And I know White gets to choose whether to play 6.Bxf6 or 6.Bh4…..my point was that Black has to be prepared for either.

  31. August 20th, 2015 at 13:26 | #31

    @ Nikos

    Maybe Mr. Ragger will buy your new book after his bad expierence against Mamedyarov in the Exchange Variation of the Ruy Lopez?

  32. Nikos Ntirlis
    August 20th, 2015 at 14:24 | #32

    My choice in the exchange variation will come as a big surprise to almost everyone. I think that White is better almost everywhere in the established main lines. OK, Black can draw in he plays well, but most of the times it is not a really satisfying experience. And no, I don’t go for pawn sacrifices or sidelines like 5…Ne7. It is still a main line 5…Bg4, but with a surprising deviation few moves down the way.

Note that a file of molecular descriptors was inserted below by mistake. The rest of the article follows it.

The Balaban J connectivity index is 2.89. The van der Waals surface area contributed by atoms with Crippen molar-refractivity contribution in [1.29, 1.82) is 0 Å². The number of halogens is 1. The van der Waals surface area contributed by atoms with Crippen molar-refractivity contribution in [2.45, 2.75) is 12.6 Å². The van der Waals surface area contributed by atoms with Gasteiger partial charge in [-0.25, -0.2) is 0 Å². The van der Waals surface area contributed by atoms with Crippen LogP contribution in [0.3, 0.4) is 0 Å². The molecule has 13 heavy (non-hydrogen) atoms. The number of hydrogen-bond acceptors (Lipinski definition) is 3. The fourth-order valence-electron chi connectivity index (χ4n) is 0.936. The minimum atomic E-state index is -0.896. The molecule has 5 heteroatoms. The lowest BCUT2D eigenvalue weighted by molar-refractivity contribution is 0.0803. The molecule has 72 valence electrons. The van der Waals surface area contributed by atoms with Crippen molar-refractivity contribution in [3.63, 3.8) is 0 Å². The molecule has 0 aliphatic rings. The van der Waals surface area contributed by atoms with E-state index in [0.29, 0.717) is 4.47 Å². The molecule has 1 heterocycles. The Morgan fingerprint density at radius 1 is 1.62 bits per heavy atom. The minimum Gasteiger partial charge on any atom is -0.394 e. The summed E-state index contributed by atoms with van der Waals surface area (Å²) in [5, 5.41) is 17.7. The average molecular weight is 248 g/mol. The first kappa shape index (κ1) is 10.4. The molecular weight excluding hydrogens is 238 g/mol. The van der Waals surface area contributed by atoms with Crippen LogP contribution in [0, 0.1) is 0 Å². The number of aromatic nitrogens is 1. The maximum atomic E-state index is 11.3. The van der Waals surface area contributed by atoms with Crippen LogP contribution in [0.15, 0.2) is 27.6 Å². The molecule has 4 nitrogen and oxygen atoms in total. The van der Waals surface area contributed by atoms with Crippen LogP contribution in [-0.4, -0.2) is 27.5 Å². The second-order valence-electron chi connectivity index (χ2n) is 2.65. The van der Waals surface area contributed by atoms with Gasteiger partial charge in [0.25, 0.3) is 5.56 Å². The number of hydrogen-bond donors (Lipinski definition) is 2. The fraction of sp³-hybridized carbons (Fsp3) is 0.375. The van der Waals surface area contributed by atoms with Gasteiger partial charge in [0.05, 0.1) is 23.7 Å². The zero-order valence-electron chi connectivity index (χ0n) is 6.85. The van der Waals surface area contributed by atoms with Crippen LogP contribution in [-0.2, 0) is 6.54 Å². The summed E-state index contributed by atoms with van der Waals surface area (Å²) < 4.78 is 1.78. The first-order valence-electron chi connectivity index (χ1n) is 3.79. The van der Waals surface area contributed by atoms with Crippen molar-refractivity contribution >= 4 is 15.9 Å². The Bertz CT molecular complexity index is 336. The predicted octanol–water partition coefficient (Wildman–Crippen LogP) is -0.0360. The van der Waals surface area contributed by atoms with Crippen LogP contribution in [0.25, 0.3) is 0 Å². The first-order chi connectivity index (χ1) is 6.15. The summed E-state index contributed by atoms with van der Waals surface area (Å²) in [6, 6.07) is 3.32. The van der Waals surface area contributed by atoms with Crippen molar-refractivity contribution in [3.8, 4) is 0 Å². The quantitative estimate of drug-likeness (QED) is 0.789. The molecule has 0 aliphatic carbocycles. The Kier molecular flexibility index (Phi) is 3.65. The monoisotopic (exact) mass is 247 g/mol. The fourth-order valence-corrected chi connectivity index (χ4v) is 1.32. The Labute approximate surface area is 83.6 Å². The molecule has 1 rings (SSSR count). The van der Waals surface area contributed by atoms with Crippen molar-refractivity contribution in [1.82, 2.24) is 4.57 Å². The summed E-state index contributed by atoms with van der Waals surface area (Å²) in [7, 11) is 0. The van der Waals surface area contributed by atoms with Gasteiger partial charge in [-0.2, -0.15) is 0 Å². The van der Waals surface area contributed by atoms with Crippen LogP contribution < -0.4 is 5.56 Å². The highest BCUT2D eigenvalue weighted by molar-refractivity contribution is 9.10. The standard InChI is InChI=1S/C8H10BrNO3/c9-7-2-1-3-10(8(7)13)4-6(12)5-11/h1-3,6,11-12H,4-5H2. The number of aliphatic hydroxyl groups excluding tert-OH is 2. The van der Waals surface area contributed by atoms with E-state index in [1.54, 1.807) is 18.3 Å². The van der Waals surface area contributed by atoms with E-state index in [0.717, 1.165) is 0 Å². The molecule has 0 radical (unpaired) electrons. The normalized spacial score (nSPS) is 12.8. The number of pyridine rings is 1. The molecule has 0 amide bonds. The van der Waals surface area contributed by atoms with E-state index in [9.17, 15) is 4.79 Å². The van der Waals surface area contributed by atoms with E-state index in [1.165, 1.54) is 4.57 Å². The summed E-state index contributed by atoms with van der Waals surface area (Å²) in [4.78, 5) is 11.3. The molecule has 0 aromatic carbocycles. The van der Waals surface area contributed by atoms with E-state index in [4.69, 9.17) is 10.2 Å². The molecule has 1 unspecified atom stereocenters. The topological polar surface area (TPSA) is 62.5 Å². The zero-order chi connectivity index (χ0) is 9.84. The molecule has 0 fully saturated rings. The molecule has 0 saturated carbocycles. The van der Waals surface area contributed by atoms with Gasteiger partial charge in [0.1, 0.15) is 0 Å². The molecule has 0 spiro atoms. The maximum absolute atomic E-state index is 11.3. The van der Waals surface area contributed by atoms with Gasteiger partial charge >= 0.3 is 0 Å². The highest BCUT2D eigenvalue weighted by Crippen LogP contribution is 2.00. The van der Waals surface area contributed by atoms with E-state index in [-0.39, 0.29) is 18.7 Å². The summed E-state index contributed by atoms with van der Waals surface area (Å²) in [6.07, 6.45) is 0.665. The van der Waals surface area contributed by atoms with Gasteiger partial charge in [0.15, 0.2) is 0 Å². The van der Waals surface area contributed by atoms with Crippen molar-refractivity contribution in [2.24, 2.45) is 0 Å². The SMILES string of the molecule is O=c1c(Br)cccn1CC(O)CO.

33. Tom Tidom
    August 20th, 2015 at 14:39 | #33

    Nikos Ntirlis :
    It is still a main line 5…Bg4, but with a surprising deviation few moves down the way.

    Then my guess is 5.0-0 Bg4 6.h3 h5 7.d3 and now instead of the usual 7…Qf6 another idea is 7…Bxf3 8.Qxf3 Qd7 intending to castle long and planning a pawn storm with …f6 & …g5.

  34. LE BRUIT QUI COURT
    August 20th, 2015 at 16:59 | #34

    Nikos Ntirlis :
    My choice in the exchange variation will come as a big surprise to almost everyone. I think that White is better almost everywhere in the established main lines. OK, Black can draw in he plays well, but most of the times it is not a really satisfying experience. And no, I don’t go for pawn sacrifices or sidelines like 5…Ne7. It is still a main line 5…Bg4, but with a surprising deviation few moves down the way.